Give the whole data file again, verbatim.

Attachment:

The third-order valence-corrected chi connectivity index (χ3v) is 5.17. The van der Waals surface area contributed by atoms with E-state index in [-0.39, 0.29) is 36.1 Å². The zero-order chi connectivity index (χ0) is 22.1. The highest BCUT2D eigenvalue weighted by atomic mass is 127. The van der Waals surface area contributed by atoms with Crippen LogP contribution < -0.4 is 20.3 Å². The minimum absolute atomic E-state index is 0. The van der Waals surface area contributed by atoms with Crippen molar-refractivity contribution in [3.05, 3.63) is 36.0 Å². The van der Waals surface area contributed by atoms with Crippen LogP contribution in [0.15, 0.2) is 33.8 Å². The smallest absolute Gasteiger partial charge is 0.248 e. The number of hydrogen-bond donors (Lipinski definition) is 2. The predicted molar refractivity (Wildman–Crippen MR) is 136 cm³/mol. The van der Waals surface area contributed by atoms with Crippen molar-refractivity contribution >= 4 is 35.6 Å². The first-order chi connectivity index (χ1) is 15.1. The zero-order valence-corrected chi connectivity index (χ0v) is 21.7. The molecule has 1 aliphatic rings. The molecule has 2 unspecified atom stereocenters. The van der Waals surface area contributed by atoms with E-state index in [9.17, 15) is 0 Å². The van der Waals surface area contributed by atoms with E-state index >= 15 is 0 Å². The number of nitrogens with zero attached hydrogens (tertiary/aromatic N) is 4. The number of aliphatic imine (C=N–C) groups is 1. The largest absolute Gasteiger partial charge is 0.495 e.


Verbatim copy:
The third-order valence-corrected chi connectivity index (χ3v) is 5.17. The van der Waals surface area contributed by atoms with E-state index in [-0.39, 0.29) is 36.1 Å². The zero-order chi connectivity index (χ0) is 22.1. The highest BCUT2D eigenvalue weighted by atomic mass is 127. The van der Waals surface area contributed by atoms with Crippen LogP contribution < -0.4 is 20.3 Å². The minimum absolute atomic E-state index is 0. The van der Waals surface area contributed by atoms with Crippen molar-refractivity contribution in [3.05, 3.63) is 36.0 Å². The van der Waals surface area contributed by atoms with Crippen LogP contribution in [0.15, 0.2) is 33.8 Å². The smallest absolute Gasteiger partial charge is 0.248 e. The number of hydrogen-bond donors (Lipinski definition) is 2. The predicted molar refractivity (Wildman–Crippen MR) is 136 cm³/mol. The van der Waals surface area contributed by atoms with Crippen molar-refractivity contribution >= 4 is 35.6 Å². The first-order chi connectivity index (χ1) is 15.1. The zero-order valence-corrected chi connectivity index (χ0v) is 21.7. The molecule has 1 aliphatic rings. The molecule has 2 unspecified atom stereocenters. The van der Waals surface area contributed by atoms with E-state index in [9.17, 15) is 0 Å². The van der Waals surface area contributed by atoms with E-state index >= 15 is 0 Å². The number of nitrogens with zero attached hydrogens (tertiary/aromatic N) is 4. The number of aliphatic imine (C=N–C) groups is 1. The largest absolute Gasteiger partial charge is 0.495 e.